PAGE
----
Because the end of this book made me so angry, I’m not going to worry about spoilers. I was actually quite enjoying it until the last few pages, at which point I lost my temper and darn nearly threw my tablet in the swimming pool while watching my kids swim.
The book is told from the PoV of Jane, a woman living a very quiet life in the country. Her husband Adam works in London during the week and is home only on weekends; they appear to have an idyllic marriage. Jane knows, though, that not all is right with her past. There’s something terrible which happened to her in a red room, and before that… there’s nothing.
Tension builds through the story as small discoveries lead to Jane finding out more and more about her husband and her past. She makes a few friends among local women, of which her husband disapproves. When she finds a life insurance policy paid out on his dead wife, a woman named Victoria who Jane has never heard of, Jane realises she doesn’t know nearly as much about Adam as she things.
(This is where things get spoilery). It turns out Jane IS Victoria. Victoria was a high-flying ad executive in London who apparently disappeared rowing on the Thames seven years earlier. But Adam is insistent Jane has never even been to London. In the end, she screws up her courage and takes the train in with her friends, who are going to a theatre performance. In Adam’s London house, she finds the red room - and Adam catches her there. With her anxious friends there too, he finally tells her the truth. Seven years earlier, she got a big promotion at work and told him, on the way home, that she was pregnant. They fought because he thought she should be a stay at home mother. At home, he locked her in the red room (her private study area) because she was trying to hit him. She had some sort of manic episode and apparently caused her own miscarriage.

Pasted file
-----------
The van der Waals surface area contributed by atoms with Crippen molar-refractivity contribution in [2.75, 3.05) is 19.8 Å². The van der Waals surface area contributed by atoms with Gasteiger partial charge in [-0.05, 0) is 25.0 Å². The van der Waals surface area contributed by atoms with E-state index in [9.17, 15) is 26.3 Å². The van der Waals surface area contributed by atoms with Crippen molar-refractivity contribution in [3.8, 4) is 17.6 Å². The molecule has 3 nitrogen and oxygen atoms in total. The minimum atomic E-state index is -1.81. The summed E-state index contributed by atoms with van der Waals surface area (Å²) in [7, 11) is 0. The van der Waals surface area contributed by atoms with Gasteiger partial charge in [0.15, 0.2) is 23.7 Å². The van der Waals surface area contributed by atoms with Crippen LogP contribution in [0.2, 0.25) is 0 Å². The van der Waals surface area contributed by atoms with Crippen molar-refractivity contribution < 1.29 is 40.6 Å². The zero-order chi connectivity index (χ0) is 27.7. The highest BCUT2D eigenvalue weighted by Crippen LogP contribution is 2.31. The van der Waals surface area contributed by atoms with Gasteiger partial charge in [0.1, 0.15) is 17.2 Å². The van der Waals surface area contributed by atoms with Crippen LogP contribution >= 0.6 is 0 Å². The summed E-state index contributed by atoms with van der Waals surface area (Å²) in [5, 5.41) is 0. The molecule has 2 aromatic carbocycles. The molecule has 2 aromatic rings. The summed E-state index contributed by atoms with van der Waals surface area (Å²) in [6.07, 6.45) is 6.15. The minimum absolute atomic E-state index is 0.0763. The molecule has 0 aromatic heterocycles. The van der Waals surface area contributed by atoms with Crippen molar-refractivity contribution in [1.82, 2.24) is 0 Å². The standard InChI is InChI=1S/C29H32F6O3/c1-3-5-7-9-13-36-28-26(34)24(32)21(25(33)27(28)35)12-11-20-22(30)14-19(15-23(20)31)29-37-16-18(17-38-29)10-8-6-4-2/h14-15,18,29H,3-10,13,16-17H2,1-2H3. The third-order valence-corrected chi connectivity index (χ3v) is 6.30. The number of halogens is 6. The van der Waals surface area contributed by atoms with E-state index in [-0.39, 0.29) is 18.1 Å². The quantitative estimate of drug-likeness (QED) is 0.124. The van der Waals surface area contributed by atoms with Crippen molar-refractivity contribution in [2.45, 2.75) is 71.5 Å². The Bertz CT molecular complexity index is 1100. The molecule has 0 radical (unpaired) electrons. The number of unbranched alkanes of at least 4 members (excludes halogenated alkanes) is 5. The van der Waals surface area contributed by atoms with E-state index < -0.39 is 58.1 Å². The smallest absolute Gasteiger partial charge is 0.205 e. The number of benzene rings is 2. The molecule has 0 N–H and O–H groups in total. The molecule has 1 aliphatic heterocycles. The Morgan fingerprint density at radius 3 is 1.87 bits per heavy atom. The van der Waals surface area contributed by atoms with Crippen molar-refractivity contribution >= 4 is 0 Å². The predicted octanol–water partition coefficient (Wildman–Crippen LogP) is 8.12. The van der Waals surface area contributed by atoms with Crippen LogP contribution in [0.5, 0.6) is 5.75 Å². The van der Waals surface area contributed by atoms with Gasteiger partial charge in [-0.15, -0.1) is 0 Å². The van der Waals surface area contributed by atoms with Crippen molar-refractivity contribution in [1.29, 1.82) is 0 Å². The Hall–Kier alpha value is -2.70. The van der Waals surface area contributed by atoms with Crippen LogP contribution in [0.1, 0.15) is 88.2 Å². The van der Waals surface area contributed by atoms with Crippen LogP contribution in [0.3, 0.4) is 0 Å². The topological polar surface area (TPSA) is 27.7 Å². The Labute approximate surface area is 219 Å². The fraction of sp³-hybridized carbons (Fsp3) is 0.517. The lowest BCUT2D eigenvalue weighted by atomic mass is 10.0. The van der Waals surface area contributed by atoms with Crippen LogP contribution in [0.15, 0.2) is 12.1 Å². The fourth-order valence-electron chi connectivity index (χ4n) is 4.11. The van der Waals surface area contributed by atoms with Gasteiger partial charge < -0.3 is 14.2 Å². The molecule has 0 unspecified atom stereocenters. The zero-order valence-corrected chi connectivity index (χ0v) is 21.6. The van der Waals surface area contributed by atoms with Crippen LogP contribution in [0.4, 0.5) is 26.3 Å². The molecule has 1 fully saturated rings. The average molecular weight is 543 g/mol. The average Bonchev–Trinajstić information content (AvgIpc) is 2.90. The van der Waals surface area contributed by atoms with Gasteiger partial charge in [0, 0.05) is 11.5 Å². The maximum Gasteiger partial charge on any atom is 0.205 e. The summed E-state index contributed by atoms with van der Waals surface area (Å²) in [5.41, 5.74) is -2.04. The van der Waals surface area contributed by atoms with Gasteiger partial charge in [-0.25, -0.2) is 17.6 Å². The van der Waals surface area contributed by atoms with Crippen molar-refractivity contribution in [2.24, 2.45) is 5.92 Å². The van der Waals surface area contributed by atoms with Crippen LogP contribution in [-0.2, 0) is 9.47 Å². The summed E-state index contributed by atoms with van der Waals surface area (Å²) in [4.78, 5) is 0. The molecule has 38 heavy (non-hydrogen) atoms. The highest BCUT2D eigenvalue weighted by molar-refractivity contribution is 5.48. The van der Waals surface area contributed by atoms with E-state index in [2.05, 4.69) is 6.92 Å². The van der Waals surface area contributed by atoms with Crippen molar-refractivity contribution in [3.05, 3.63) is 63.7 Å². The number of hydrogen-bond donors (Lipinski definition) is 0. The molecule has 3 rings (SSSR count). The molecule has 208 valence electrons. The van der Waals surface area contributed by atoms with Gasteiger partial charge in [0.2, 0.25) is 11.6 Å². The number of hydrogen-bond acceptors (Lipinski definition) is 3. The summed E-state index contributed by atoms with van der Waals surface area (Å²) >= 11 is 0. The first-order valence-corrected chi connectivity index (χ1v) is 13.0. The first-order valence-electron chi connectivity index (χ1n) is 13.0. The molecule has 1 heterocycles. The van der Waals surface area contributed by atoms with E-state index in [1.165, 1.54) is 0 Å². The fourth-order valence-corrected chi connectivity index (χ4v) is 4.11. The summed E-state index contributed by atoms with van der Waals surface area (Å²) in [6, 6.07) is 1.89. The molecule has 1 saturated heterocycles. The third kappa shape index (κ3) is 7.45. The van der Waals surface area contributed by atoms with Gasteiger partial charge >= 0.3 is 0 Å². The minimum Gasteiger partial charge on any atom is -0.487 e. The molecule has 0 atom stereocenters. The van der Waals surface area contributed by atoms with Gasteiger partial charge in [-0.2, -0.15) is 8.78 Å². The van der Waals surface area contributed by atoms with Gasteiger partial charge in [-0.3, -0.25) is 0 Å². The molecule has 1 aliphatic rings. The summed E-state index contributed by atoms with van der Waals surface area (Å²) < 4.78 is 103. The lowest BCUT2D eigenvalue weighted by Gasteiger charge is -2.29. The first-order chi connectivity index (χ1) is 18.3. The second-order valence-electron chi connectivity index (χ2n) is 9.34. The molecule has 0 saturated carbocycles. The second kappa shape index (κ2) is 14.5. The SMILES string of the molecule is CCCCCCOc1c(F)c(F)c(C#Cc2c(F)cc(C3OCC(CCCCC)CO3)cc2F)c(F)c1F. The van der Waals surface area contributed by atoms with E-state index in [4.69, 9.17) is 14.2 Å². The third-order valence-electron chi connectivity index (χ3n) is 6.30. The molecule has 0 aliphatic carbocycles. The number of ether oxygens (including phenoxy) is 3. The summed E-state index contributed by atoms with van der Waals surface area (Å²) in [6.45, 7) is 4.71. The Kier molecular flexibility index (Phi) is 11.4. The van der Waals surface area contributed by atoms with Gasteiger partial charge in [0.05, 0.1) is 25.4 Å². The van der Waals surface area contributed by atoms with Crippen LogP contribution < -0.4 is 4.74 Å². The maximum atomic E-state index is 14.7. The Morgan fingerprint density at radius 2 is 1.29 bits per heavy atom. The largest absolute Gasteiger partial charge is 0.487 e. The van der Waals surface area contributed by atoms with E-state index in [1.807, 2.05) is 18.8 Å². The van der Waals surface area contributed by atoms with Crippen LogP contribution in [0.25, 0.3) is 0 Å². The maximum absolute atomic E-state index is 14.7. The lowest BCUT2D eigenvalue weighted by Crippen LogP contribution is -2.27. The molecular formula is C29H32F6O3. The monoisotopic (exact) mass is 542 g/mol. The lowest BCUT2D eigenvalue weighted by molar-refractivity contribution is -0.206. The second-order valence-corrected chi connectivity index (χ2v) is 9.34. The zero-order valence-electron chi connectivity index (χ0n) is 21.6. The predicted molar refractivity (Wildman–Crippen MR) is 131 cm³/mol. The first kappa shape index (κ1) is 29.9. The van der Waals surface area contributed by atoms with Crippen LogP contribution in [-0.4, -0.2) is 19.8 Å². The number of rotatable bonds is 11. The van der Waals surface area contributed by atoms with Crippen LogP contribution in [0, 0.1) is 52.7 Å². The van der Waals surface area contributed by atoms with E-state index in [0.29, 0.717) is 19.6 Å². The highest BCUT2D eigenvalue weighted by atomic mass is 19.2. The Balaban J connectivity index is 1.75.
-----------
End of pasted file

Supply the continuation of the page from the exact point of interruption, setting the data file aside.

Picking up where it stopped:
At this point, he picked her up, put her in the car and drove her, not to the hospital, but their holiday cottage in Yorkshire. In shock, she was completely amnesiac. No memory whatsoever. So he gave her a completely new one. She was now Jane, a stay at home wife who hated crowds, had never been to London and was perfectly happy doing nothing at home alone all week while he worked. Oh, and he also faked her death and claimed the insurance money.
My eyes were in rapid-blink mode by then, because it’s clear Adam is a complete psycho. He wants a Stepford wife, not one with any agency of her own. How the hell much do the authors hate executive level women anyway, to make a professional woman the target of this kind of horrific story?
The ending is so unbelievably awful my can’t even can’t even. Instead of getting Adam locked up as a dangerous, fraudulent criminal and possibly the biggest gaslighter ever to walk the earth, all Jane’s friends decide to support her decision to go back to her nice simple Yorkshire cottage life where she’s perfectly happy doing absolutely nothing and sees Adam only on weekends.
So… everything’s just hunky dory, then? Being a Stepford wife is all an intelligent woman could possibly want as a happy ending?
What. The. Hell. Did. I. Just. Read?
Disclaimer: I received a copy of this book for review through NetGalley.